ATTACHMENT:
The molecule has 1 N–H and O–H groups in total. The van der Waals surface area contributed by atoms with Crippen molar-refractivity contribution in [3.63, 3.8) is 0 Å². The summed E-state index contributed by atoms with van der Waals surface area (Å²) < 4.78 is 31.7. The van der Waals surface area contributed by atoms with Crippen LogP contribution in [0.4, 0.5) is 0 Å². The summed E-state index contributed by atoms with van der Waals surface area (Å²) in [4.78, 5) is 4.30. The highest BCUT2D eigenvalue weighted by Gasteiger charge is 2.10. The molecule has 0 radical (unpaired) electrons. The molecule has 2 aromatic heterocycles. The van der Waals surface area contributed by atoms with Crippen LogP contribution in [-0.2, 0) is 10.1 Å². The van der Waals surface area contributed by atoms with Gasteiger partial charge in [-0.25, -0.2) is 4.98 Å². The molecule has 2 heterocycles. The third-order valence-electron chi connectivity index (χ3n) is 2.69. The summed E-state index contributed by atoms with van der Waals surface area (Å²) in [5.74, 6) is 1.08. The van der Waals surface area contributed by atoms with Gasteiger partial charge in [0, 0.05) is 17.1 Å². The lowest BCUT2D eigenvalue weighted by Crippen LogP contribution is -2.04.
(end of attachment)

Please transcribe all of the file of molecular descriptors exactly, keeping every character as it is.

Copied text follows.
The molecule has 1 N–H and O–H groups in total. The van der Waals surface area contributed by atoms with Crippen molar-refractivity contribution in [3.63, 3.8) is 0 Å². The summed E-state index contributed by atoms with van der Waals surface area (Å²) < 4.78 is 31.7. The van der Waals surface area contributed by atoms with Crippen LogP contribution in [0.4, 0.5) is 0 Å². The summed E-state index contributed by atoms with van der Waals surface area (Å²) in [4.78, 5) is 4.30. The highest BCUT2D eigenvalue weighted by Gasteiger charge is 2.10. The molecule has 0 radical (unpaired) electrons. The molecule has 2 aromatic heterocycles. The van der Waals surface area contributed by atoms with Crippen LogP contribution in [-0.2, 0) is 10.1 Å². The van der Waals surface area contributed by atoms with Gasteiger partial charge in [-0.25, -0.2) is 4.98 Å². The molecule has 2 heterocycles. The third-order valence-electron chi connectivity index (χ3n) is 2.69. The summed E-state index contributed by atoms with van der Waals surface area (Å²) in [5.74, 6) is 1.08. The van der Waals surface area contributed by atoms with Gasteiger partial charge in [0, 0.05) is 17.1 Å². The lowest BCUT2D eigenvalue weighted by Crippen LogP contribution is -2.04.